centered image

Study : New Ways For Clear Skin

Discussion in 'Dermatology' started by Egyptian Doctor, Mar 24, 2013.

  1. Egyptian Doctor

    Egyptian Doctor Moderator Verified Doctor

    Mar 21, 2011
    Likes Received:
    Trophy Points:
    Practicing medicine in:

    In your fight for clear skin, you rinse, scrub, and soak your face—all to get rid of acne-causing bacteria. So you'll be surprised to learn that the key to flawless skin might actually be—yup—bacteria.

    According to a new study published in the Journal of Investigative Dermatology, one particular strain of bacteria appears to be associated with clear skin. To reach that conclusion, researchers used pore strips to lift bacteria from participants' noses, and then analyzed the bacteria and looked for associations between bacterial types and skin clarity—which led them to one particular bugger. “We looked at this strain closely, and found that it might have the ability to attack acne-causing bacteria,” says study co-author Huiying Li, PhD, assistant professor of molecular and medical pharmacology at UCLA. “It’s probiotics for your skin.”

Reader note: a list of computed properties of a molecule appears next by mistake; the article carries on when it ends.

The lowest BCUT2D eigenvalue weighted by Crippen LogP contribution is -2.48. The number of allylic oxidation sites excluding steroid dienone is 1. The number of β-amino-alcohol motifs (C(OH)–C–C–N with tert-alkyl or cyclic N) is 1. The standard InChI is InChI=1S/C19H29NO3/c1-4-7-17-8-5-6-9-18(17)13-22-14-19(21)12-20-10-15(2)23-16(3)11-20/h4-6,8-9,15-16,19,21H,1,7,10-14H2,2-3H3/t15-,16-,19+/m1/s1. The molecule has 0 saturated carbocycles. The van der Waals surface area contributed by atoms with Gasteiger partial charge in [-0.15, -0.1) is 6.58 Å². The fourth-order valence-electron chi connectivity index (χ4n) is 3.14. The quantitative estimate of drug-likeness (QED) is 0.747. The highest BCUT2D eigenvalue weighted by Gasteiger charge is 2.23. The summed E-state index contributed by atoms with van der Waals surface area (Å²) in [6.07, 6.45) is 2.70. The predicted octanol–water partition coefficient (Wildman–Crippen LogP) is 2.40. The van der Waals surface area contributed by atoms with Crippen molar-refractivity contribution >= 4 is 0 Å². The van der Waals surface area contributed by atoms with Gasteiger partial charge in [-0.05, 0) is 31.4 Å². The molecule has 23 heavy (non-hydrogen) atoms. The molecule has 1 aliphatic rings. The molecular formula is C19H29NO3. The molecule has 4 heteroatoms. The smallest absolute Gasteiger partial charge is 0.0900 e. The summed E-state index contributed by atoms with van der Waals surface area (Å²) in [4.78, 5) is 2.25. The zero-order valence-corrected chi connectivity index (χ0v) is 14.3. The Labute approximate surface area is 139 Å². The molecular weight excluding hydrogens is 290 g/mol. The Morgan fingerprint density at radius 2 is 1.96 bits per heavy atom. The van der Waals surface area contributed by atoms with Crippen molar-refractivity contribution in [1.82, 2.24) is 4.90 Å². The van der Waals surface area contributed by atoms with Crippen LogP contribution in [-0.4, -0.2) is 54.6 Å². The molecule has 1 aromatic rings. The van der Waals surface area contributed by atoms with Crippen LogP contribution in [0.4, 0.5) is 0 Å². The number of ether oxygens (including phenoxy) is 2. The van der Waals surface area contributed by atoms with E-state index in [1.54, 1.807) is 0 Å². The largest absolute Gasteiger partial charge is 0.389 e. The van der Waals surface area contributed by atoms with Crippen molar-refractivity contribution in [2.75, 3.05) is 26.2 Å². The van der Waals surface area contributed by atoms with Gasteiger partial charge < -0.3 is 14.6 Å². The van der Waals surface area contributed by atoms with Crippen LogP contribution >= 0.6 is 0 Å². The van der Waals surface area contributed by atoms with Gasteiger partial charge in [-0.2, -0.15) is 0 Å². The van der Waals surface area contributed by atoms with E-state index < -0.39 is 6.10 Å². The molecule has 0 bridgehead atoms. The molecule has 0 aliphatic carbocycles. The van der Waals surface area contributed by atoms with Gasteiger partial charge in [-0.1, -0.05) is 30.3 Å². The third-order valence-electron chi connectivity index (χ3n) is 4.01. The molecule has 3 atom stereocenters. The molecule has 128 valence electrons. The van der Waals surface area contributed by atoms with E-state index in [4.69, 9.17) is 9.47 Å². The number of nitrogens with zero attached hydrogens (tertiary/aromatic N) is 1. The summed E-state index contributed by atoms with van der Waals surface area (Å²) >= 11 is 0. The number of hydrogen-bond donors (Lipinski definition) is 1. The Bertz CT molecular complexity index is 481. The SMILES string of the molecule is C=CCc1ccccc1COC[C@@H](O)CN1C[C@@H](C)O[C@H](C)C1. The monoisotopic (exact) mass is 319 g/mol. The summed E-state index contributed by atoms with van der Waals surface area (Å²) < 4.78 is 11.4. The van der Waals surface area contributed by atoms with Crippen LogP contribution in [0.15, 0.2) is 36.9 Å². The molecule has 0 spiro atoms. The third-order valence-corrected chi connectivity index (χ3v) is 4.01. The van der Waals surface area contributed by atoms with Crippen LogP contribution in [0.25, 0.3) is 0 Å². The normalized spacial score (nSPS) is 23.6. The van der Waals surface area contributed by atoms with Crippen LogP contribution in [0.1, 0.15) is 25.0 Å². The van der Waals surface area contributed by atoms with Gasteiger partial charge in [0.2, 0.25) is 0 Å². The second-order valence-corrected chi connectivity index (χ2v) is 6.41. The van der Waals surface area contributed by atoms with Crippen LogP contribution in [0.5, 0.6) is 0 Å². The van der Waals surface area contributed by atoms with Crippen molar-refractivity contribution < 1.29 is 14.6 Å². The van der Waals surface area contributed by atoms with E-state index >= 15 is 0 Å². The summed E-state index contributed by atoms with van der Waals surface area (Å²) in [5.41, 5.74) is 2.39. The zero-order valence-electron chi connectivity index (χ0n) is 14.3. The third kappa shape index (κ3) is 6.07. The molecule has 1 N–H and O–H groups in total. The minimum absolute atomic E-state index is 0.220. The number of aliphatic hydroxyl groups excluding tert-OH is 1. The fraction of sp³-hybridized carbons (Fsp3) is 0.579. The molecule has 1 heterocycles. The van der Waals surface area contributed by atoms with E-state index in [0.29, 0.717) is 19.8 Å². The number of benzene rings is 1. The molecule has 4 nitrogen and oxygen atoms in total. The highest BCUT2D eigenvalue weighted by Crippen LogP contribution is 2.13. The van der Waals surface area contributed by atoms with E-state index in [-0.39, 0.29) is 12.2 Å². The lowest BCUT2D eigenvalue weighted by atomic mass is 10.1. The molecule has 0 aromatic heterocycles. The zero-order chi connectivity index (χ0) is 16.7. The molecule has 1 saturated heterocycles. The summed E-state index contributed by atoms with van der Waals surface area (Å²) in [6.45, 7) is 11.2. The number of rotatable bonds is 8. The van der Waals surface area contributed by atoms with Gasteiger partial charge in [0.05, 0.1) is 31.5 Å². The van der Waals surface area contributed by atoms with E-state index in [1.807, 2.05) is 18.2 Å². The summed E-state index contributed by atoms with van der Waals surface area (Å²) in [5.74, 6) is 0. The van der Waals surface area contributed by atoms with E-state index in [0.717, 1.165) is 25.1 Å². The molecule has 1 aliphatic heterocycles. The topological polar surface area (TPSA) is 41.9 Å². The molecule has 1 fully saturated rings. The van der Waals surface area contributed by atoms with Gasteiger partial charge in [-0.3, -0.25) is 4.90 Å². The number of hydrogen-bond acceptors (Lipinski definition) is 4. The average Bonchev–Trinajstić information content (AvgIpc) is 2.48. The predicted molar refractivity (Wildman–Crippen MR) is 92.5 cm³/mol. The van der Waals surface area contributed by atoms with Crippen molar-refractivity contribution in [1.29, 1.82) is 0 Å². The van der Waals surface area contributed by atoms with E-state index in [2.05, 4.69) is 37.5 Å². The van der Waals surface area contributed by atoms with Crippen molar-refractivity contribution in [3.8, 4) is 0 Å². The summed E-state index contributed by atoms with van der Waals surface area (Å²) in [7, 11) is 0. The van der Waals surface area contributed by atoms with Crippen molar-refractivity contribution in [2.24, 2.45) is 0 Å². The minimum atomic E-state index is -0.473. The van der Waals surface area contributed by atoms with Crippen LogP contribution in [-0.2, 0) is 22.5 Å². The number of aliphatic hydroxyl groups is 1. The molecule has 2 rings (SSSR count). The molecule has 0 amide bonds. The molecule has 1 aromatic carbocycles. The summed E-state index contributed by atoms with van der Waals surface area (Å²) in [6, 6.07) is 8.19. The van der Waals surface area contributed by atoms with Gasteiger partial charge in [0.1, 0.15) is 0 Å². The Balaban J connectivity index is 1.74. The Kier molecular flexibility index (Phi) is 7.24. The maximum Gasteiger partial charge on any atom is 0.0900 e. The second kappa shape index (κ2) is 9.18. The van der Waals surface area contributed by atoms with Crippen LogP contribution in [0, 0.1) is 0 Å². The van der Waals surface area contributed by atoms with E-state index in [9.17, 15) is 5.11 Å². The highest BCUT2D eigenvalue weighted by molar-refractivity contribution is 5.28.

Now, investigators are considering various means of boosting our levels of this acne-fighting bacteria. Unfortunately, it turns out that your current skin treatments probably kill that good bacteria along with the bad. “They’re targeting all strains,” Li says.

    While experts still suggest cleansers with bacteria-killing salicylic acid (we like this one), it's a good idea to consider other ways to clear up your skin. A new review published in the Journal of the Academy of Nutrition and Dietetics, for instance, found a connection between acne and diets high in dairy and high glycemic index foods.



    Add Reply

  2. marrie11

    marrie11 Young Member

    Mar 26, 2013
    Likes Received:
    Trophy Points:
    Practicing medicine in:
    United States
    Gu've used it before, your mother used it before you, and your grandmother probably used it before that. It's the best thing to treat severely dry and chapped skin, whether it's your cuticles, knuckles, cheeks, or lips. Skiers like to slather a thin layer of this on the apples of their cheeks and chin before hitting the slopes to avoid windburn and irritation.

Share This Page